Kanjorski and Ackerman Undress the SEC and SIPC
Posted by Larry Doyle on December 15, 2009 2:47 PM |
Having written about the massive regulatory failures on Wall Street for the better part of 2009, I am heartened by the House Finance Sub-Committee on Capital Markets hearing last week. The bell that tolled in this hearing deserves to ring loud, long, and clear across our great land. The regulatory and insurance failures on Wall Street deserve to be exposed far beyond Sense on Cents.
Rackets operate best in the dark. Well, let’s get that flashlight out again!
For those unaware, SIPC (the Securities Investor Protection Corporation) is an insurance fund in which member firms pay premiums to cover losses. From SIPC’s own website, we learn:
What SIPC Covers . . . What it Does Not
The cash and securities – such as stocks and bonds – held by a customer at a financially troubled brokerage firm are protected by SIPC.
Among the investments that are ineligible for SIPC protection are commodity futures contracts and currency, as well as investment contracts (such as limited partnerships) and fixed annuity contracts that are not registered with the U.S. Securities and Exchange Commission under the Securities Act of 1933.
It is important to recognize that SIPC does not work the same way as the Federal Deposit Insurance Corporation in terms of blanket protection of losses.
For this insurance coverage, SIPC charged its member firms an annual premium of $150 from 1996 until April 2009. That is no joke. Wall Street firms paid a token $150 a year to promote the idea that your investments were protected. While SIPC did have a $1 billion reserve fund, that was woefully insufficient to cover the losses incurred in the Madoff scam. Make no mistake, though, the SIPC annual premium of $150 should also be looked upon as a scam.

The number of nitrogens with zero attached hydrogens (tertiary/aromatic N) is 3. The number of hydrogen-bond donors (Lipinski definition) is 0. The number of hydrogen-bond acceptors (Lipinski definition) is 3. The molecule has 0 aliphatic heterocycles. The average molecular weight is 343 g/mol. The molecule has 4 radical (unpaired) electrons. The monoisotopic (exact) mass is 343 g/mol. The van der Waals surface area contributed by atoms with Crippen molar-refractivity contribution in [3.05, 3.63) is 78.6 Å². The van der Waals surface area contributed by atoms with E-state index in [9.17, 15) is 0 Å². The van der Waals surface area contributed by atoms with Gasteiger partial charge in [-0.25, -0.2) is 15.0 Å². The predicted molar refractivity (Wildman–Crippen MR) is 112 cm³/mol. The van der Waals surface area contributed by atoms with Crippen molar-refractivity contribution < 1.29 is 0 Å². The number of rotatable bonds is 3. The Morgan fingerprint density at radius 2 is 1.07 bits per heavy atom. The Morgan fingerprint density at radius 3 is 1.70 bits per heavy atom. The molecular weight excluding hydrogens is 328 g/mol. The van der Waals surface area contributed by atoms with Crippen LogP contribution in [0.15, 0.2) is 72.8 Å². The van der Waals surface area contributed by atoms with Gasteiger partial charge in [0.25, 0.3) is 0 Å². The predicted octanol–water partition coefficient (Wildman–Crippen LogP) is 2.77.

Think of it. Individuals pay far more for auto insurance than Goldman Sachs paid for investor insurance for over 12 years.
Are you getting increasingly pissed off? America should be extremely pissed off. The SIPC coverage has been a critical part of the Wall Street racket.
What follows are two video clips from last week’s Congressional hearing on securities investor protection reform. The first 7-minute video clip highlights Rep. Paul Kanjorski (D-PA) undressing the SEC’s Mike Conley and SIPC’s Stephen Harbeck for the massive failure of the governmental and non-governmental financial regulatory system.
Kanjorski certainly hits on America’s rage at the dysfunctional financial regulatory system. My only concern with Kanjorski’s delivery was his very deferential comments directed toward SEC Chair Mary Schapiro. I can only guess he is not aware of the outstanding lawsuits against FINRA, including the Standard Investment Chartered vs. FINRA which alleges Schapiro and other FINRA executives of lying.
This next video clip is Rep. Gary Ackerman’s (D-NY) undressing of SIPC’s Stephen Harbeck. Ackerman rails on Harbeck and SIPC for the token $150 annual insurance premium paid by SIPC member firms. While we can watch Rep. Ackerman confront SIPC Chief Harbeck, how did we get here in the first place? Why haven’t heads rolled? Who is truly protecting American investors?
America deserves to know the full extent of the Wall Street racket that was and to a large extent still is facilitated by the regulatory incest between Wall Street and Washington. Will this hearing be a start, a finish, or merely a pit stop along the way?